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St James on Justification by Works

Question: Contrary to the Protestant 'Justification by Faith Alone', St James tells us clearly that justification is not by faith only! 'Ye see then how that by works a man is justified, and not by faith only' (James 2:24).

Answer: Like many other Catholics, perhaps you misunderstand what we mean by 'sola fide'. If you understand what Protestants mean by 'faith alone', you would never use James 2 to oppose it. Please allow me to clarify this important issue.

Historically, Protestants use the slogan 'faith alone' to express the gospel so clearly explained by the apostle Paul, 'that a man is justified by faith apart from the deeds of the law' (Romans 3:28; 4:5-8; Galatians 2:16; 3:10-13, 5:2-4). An ungodly person is not freed from guilt by the deeds of the law, that is, by loving God and his neighbor (because no one keeps the law perfectly). To become right with God, the sinner must believe in Another, in Christ Jesus. God freely justifies the person who does not rely on his works and efforts, but wholly trusts in the Lord Jesus Christ. The believer is acquitted, set free and treated as righteous - all because of Christ.

In Romans and Galatians, the apostle Paul has this question in mind: How can a guilty sinner be justified by God? Essentially Paul answers that a sinner is justified by faith in Christ, and not by the merit of his works. That is what we mean by 'sola fide'.

In his letter, James deals with a different question altogether. There is a man who claims to have faith and who assents to the cardinal doctrines of the gospel, including the first, namely, the unity of God. Yet this person is devoid of good works and is full of hypocrisy, so much so, that he insults a poor beggar with pious words without giving him anything. So, says James, can this sort of faith save him? 'What does it profit, my brethren, if someone says he has faith but does not have works? Can faith save him?'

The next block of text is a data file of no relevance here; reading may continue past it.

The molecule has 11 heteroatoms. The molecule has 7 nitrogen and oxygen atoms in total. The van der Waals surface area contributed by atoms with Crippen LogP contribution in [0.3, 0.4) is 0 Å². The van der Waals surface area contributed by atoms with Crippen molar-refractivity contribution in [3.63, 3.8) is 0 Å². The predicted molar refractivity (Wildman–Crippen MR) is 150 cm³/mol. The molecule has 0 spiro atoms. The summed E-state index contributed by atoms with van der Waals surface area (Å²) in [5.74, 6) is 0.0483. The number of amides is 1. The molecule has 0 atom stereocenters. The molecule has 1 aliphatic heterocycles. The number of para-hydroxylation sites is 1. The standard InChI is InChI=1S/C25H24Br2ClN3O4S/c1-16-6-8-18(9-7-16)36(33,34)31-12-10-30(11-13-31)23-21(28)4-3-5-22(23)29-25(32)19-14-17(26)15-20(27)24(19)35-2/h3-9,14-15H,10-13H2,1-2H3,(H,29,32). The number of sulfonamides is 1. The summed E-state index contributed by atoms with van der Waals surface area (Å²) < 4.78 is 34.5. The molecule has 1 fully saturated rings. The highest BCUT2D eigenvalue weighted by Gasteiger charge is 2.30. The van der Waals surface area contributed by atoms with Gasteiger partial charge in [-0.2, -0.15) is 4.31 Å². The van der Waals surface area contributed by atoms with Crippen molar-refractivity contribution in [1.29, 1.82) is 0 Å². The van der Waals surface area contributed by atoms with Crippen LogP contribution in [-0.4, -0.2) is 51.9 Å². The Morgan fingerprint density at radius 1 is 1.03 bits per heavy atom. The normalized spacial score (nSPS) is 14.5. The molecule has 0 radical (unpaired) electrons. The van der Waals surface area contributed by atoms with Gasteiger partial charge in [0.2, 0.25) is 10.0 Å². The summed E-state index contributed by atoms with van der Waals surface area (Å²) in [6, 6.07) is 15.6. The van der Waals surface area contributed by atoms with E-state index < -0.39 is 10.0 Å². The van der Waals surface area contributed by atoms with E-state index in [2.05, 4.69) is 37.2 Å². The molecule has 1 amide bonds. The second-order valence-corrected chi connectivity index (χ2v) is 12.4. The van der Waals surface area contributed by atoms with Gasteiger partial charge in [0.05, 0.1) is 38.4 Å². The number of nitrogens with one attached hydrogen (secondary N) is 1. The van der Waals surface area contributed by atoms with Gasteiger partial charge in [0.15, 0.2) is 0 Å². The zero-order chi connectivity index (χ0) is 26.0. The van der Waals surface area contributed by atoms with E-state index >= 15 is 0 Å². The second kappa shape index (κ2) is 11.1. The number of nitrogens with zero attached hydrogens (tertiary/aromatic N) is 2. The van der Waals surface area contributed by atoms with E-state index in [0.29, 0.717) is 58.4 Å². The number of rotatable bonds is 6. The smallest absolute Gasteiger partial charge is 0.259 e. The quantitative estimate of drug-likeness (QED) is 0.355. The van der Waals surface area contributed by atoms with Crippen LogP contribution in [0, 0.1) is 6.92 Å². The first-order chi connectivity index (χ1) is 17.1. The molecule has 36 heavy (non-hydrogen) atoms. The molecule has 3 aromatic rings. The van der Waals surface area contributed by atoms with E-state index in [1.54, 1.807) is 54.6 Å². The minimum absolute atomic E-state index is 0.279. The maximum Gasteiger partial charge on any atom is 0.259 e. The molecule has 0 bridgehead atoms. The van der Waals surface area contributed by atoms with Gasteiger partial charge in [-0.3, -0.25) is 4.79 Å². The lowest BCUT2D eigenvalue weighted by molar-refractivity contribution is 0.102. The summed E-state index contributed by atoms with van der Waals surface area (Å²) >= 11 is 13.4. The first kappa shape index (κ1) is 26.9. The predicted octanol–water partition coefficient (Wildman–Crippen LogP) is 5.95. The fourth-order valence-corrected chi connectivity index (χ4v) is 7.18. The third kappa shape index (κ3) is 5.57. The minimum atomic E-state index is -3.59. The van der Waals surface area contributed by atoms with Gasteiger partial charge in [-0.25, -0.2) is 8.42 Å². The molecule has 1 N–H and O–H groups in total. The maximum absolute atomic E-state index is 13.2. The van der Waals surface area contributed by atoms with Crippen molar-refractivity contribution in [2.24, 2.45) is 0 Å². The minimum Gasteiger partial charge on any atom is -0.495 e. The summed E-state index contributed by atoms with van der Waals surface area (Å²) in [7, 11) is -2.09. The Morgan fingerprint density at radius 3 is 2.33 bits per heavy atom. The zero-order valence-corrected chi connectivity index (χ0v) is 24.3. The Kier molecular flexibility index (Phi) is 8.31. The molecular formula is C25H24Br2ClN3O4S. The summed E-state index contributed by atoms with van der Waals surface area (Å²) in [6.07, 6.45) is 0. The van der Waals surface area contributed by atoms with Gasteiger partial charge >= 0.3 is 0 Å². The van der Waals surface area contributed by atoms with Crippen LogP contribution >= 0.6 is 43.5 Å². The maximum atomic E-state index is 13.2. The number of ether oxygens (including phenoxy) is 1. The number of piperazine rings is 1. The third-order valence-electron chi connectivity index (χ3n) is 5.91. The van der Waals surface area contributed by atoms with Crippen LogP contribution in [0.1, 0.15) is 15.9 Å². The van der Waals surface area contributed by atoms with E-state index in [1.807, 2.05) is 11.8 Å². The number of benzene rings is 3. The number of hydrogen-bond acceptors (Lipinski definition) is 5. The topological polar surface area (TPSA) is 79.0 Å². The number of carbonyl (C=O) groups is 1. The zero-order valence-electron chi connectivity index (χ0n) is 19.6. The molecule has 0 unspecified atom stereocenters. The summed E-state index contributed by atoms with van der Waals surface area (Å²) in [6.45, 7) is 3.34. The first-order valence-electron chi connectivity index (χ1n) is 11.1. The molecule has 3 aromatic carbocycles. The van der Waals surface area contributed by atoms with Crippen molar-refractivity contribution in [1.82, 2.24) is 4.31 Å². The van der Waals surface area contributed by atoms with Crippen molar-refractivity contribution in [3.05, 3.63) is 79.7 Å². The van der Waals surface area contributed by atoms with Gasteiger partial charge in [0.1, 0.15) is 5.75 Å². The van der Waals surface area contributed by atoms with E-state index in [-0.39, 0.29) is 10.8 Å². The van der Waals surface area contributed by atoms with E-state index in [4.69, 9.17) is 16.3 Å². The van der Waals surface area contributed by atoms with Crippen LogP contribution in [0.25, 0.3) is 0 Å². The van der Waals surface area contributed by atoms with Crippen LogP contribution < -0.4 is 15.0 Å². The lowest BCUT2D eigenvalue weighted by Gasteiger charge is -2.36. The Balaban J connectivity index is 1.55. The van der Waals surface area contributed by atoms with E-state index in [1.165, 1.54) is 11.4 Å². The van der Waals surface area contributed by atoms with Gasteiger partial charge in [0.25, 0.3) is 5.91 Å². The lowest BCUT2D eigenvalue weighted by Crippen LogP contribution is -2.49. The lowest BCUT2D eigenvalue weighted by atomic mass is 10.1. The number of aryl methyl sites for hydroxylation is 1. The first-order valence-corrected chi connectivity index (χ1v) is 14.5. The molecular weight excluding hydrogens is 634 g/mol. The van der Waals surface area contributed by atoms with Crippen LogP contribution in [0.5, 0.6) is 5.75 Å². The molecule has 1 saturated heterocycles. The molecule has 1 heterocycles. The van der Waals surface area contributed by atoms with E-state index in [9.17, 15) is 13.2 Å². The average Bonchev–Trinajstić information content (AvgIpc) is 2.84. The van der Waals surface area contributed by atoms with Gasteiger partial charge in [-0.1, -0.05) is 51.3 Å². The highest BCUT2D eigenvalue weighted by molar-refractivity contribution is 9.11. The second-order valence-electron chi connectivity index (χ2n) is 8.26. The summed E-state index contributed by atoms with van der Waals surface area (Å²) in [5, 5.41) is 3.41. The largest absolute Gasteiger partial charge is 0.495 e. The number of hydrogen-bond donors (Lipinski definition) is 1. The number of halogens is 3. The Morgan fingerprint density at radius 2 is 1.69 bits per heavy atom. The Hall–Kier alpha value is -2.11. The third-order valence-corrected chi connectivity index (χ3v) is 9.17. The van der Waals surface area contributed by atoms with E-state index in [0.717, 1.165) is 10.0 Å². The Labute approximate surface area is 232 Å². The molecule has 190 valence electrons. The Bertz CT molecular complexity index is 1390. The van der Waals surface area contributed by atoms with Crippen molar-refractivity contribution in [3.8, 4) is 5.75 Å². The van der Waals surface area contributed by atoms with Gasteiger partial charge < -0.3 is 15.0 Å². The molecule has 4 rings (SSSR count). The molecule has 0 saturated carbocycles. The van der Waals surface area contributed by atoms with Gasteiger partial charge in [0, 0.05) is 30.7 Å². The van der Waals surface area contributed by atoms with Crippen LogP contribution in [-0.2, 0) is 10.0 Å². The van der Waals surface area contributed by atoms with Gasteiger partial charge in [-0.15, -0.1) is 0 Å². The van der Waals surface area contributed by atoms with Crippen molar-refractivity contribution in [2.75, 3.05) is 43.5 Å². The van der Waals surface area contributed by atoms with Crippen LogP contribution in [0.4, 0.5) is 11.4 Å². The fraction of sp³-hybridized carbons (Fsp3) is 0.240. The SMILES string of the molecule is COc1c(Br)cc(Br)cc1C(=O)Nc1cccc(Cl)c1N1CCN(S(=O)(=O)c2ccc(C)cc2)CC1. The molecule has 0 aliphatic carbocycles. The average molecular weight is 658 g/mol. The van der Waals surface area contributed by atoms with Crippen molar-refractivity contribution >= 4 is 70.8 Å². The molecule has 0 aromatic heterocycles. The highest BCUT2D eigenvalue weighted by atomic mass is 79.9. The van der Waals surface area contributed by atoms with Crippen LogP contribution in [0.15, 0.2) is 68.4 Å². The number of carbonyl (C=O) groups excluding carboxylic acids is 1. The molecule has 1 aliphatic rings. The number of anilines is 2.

James is not asking whether a person is saved by faith plus the merit of his good works. He is asking about the kind of faith that saves. He mentions two types, the real and the counterfeit. Works distinguish one from the other: 'Show me your faith without your works; and I will show you my faith by my works.' Real faith is living, manifesting itself in good works; counterfeit faith is dead, barren, the mere assent to doctrine.

James asks, 'Can faith save him?' The answer is simply this: If it is real faith, manifest in good works, yes. But if it is a counterfeit 'faith', no, it cannot save him.

No contradiction exists between Paul and James. The apostle Paul insists that the man 'who does not work but believes' is justified by God. But that is not all. Elsewhere Paul describes the character of true faith - 'faith working through love'. 

It is also important to note that Paul and James use the word 'justification' in different senses. In the Bible the word 'justification' is often used in the legal sense. 'To justify' denotes a judge declaring a person righteous; it is the opposite of 'to condemn' which means to declare guilty (Deuteronomy 25:1; Job 13:18; Isaiah 50:7-8; Matthew 12:37; Luke 18:14; etc.). Paul often uses the word 'justification' in this legal sense.